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I'm a self taught programmer; I understand the foundations of programming and what classes are, but my code tends to be messy with class methods interacting with a half a dozen other classes, and my structure is terrible. If someone else were to look at my code, I don't think they would be able to understand what was going on.

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closed as not constructive by Mark Trapp Dec 13 '11 at 20:24

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This is very likely a duplicate, so you can search the archives here. But also go to Google: Gang of Four, Clean Code, Agile Principles Patterns and Practices, Code Complete, etc. –  Anthony Pegram Oct 14 '11 at 2:27
    
- Designing Object Oriented Software - Walks you through OO design principles with examples - Object Thinking - More theory than hands on - but highly recommended –  talonx Oct 14 '11 at 2:44
    
[Object Oriented Software Construction - Bertrand Meyer] (amazon.com/Object-Oriented-Software-Construction-Book-CD-ROM/dp/… ) –  mikemay Oct 14 '11 at 5:56
    
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I've always been a big fan of Object Oriented Thought Process –  David Welker Oct 14 '11 at 13:38

4 Answers 4

up vote 4 down vote accepted

Read, in order:

Code Complete Is the first book you should read. It's about programming well. Regardless of what other book(s) you choose, read this.

Head First Object Oriented Design
I like the "Head First" book series in general. I like how they teach. In fact the authors spend a few pages at the beginning explaining their teaching approach.

Head First Design Patterns

Note: If you need a book to learn a language, look for one from the "How to program" series by Deitel and Deitel. After 30 years of reading computer books I've found these to be very excellent teaching books. There are volumes on Java, C#, C++, and others. They are expensive as hell because they are so popular, so go with a used copy. I have 5 different editions on Java and one on C++.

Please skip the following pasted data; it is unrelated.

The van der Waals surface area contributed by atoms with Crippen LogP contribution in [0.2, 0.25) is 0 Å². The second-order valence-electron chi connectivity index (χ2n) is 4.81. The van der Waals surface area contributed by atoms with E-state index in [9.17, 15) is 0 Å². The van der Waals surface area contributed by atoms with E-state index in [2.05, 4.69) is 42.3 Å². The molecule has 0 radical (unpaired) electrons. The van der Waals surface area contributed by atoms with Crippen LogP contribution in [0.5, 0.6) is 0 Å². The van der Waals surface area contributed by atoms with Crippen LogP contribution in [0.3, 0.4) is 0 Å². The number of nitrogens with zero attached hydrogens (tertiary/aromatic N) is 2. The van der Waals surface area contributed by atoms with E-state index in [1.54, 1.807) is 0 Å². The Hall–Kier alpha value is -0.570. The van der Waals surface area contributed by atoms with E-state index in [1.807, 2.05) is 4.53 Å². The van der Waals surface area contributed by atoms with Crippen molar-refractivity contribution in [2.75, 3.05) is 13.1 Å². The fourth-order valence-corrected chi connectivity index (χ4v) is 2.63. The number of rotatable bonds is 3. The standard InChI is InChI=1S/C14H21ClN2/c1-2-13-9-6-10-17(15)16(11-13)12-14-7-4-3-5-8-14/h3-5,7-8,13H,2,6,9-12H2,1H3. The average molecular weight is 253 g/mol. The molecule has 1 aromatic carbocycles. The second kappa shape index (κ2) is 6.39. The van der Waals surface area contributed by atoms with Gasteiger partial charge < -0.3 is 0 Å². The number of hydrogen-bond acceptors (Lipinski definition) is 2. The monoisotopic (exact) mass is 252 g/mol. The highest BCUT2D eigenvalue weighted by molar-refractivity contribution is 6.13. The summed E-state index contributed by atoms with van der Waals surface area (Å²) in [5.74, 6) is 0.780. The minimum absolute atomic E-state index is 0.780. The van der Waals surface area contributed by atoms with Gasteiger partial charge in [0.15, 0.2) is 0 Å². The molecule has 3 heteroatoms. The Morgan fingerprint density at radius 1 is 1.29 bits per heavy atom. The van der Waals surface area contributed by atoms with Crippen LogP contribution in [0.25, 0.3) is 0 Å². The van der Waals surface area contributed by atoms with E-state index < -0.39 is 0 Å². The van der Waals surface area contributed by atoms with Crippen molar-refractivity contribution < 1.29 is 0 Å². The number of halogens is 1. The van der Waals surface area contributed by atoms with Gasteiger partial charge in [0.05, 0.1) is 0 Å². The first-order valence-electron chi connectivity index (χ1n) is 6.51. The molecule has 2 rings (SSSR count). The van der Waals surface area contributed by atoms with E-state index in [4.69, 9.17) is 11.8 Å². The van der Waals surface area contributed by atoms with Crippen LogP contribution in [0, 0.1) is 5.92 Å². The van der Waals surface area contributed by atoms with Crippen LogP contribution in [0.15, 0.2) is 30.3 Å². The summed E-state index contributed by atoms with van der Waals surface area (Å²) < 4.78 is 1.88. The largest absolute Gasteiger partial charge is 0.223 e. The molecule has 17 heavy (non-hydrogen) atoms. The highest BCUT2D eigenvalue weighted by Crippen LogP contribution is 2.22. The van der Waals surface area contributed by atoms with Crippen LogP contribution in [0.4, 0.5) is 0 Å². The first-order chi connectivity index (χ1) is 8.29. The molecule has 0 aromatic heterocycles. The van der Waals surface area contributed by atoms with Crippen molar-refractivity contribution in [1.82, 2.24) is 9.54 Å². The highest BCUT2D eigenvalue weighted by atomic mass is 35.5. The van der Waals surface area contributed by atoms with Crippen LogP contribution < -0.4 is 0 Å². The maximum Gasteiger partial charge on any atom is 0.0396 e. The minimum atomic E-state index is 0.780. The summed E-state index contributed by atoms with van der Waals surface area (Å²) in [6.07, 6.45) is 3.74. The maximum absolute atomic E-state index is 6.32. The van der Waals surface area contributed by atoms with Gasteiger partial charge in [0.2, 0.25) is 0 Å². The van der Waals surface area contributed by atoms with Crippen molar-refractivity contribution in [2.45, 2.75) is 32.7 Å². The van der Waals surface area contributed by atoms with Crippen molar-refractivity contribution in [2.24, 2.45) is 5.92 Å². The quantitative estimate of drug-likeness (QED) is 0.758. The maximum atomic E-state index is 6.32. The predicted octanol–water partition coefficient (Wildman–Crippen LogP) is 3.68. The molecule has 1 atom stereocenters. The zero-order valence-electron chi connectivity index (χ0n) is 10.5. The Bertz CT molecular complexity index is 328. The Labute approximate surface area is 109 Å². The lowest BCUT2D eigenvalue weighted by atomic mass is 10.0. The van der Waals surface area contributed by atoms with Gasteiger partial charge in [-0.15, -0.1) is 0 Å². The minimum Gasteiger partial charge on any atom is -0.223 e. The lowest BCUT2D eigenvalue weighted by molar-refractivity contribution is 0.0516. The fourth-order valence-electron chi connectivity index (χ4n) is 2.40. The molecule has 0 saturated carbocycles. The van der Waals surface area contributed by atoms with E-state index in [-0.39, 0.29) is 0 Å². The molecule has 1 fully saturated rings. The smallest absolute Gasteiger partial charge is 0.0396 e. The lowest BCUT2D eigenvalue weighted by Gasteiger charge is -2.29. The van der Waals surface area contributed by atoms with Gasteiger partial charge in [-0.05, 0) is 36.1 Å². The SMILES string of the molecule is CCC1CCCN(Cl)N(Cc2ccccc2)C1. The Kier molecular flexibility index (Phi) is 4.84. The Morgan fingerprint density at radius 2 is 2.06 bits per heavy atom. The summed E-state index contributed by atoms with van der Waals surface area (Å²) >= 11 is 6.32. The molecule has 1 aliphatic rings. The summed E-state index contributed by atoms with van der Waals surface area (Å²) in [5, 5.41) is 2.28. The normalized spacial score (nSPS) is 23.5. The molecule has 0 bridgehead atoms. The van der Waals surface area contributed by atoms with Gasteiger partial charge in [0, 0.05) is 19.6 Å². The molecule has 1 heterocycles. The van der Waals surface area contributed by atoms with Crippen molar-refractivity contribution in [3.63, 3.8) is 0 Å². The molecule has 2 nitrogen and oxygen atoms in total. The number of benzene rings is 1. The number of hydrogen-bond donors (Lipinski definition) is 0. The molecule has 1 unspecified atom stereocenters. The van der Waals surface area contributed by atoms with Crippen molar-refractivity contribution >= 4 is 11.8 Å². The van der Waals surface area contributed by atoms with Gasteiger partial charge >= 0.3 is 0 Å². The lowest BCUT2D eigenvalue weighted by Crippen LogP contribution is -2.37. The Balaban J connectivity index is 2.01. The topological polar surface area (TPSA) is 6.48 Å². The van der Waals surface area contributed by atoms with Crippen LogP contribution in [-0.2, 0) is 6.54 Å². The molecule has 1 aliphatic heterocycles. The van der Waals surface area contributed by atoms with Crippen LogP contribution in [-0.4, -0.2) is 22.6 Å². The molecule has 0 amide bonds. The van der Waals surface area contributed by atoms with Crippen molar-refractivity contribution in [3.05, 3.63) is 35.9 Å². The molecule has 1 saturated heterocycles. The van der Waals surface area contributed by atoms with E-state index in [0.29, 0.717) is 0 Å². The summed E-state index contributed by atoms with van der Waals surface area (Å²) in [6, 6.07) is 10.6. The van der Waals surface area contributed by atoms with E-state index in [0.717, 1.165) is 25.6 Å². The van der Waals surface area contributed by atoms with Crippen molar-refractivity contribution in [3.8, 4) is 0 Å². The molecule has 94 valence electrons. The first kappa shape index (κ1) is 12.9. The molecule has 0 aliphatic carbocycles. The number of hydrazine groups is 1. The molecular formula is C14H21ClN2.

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Thank you very much –  David Oct 15 '11 at 1:24

Look into design patterns. These are tried-and-true methods to structure your code to solve commonly encountered problems. The more you become familiar with these, the more you'll train your eyes to seek out patterns and solve them elegantly. It'll also make describing your code easier in that you can use the name of the pattern to explain it.

The most classic authority on this is Design Patterns: Elements of Reusable Object-Oriented Software, often referred to as The Gang of Four, or simply Gamma. This book is pretty readable and a good reference to have in your bookcase.

A friendlier read, which may appeal to you even more if you're new to the concept of design patterns is Head First Design Patterns, which is a whimsical approach to learning these and it covers the most often encountered patterns. Another advantage to this source is that it also explains some concepts associated with good object oriented design.

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Applying UML and Patterns by Craig Larman

An excellent tutorial on object-oriented analysis and design, highly recommended. POS system case study alone makes it worth reading the book.

  • Another thing I like in this book is nicely described and explained walkthrough of a reasonably productive iterative development process.

Title reference to "UML and Patterns" is rather misleading, I think most of those who have read the book would agree on that. To study UML and design patterns one would better go elsewhere.

Book subtitle is much better fit for contents: "An Introduction to Object-Oriented Analysis and Design and Iterative Development"

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Head First Design Patterns is pretty good. The Gang of Four patterns book is the canonical reference, but for a beginner, it's a bit short on the details of the whys and wherefores. Head First walks a less experienced programmer through examples and explains the thinking behind the design and the patterns. It's not comprehensive, but it's more explanatory, and even aside from learning the specific patterns, it's useful for looking at the thinking behind OOP design in general.

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I see that Head First also has an OOP Analysis and Design book. I haven't read it, so I can't tell you if it is any good, but in general I've liked the Head First approach. –  kylben Oct 14 '11 at 3:16
    
Now that I think of it, I learned a lot about design from Fowler's "Refactoring". Again, a lot of that is by implication rather than specific techniques for how to do design, but sometimes seeing something applied works better than just having it explained. It does for me, anyway. –  kylben Oct 14 '11 at 3:20

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